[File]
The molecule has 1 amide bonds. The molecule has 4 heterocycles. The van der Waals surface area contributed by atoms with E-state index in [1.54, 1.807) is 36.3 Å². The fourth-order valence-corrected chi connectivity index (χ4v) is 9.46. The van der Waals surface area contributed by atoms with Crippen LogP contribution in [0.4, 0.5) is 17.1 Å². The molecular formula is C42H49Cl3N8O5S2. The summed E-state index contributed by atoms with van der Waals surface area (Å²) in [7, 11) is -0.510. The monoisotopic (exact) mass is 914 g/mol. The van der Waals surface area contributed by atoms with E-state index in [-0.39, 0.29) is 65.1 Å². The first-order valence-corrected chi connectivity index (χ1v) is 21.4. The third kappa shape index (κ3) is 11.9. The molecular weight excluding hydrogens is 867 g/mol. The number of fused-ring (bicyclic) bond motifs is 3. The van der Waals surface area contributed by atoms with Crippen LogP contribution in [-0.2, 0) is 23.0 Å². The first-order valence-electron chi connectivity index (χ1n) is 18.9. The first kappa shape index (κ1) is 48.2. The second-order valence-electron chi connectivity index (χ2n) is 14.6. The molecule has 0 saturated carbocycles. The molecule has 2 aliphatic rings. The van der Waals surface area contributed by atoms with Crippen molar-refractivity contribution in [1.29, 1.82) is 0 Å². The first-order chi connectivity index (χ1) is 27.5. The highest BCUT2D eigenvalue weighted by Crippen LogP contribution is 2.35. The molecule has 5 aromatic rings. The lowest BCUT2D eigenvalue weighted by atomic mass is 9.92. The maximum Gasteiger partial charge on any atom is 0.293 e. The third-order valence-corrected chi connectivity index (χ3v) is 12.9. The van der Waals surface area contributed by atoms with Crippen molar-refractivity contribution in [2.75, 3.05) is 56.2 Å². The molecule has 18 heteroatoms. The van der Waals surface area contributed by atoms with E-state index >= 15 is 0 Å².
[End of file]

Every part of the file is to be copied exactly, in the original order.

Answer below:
The molecule has 1 amide bonds. The molecule has 4 heterocycles. The van der Waals surface area contributed by atoms with E-state index in [1.54, 1.807) is 36.3 Å². The fourth-order valence-corrected chi connectivity index (χ4v) is 9.46. The van der Waals surface area contributed by atoms with Crippen LogP contribution in [0.4, 0.5) is 17.1 Å². The molecular formula is C42H49Cl3N8O5S2. The summed E-state index contributed by atoms with van der Waals surface area (Å²) in [7, 11) is -0.510. The monoisotopic (exact) mass is 914 g/mol. The van der Waals surface area contributed by atoms with E-state index in [-0.39, 0.29) is 65.1 Å². The first-order valence-corrected chi connectivity index (χ1v) is 21.4. The third kappa shape index (κ3) is 11.9. The molecular weight excluding hydrogens is 867 g/mol. The number of fused-ring (bicyclic) bond motifs is 3. The van der Waals surface area contributed by atoms with Crippen LogP contribution in [-0.2, 0) is 23.0 Å². The first-order valence-electron chi connectivity index (χ1n) is 18.9. The first kappa shape index (κ1) is 48.2. The second-order valence-electron chi connectivity index (χ2n) is 14.6. The molecule has 0 saturated carbocycles. The molecule has 2 aliphatic rings. The van der Waals surface area contributed by atoms with Crippen molar-refractivity contribution in [1.29, 1.82) is 0 Å². The first-order chi connectivity index (χ1) is 27.5. The highest BCUT2D eigenvalue weighted by Crippen LogP contribution is 2.35. The molecule has 5 aromatic rings. The lowest BCUT2D eigenvalue weighted by atomic mass is 9.92. The maximum Gasteiger partial charge on any atom is 0.293 e. The third-order valence-corrected chi connectivity index (χ3v) is 12.9. The van der Waals surface area contributed by atoms with Crippen molar-refractivity contribution in [2.75, 3.05) is 56.2 Å². The molecule has 18 heteroatoms. The van der Waals surface area contributed by atoms with E-state index >= 15 is 0 Å².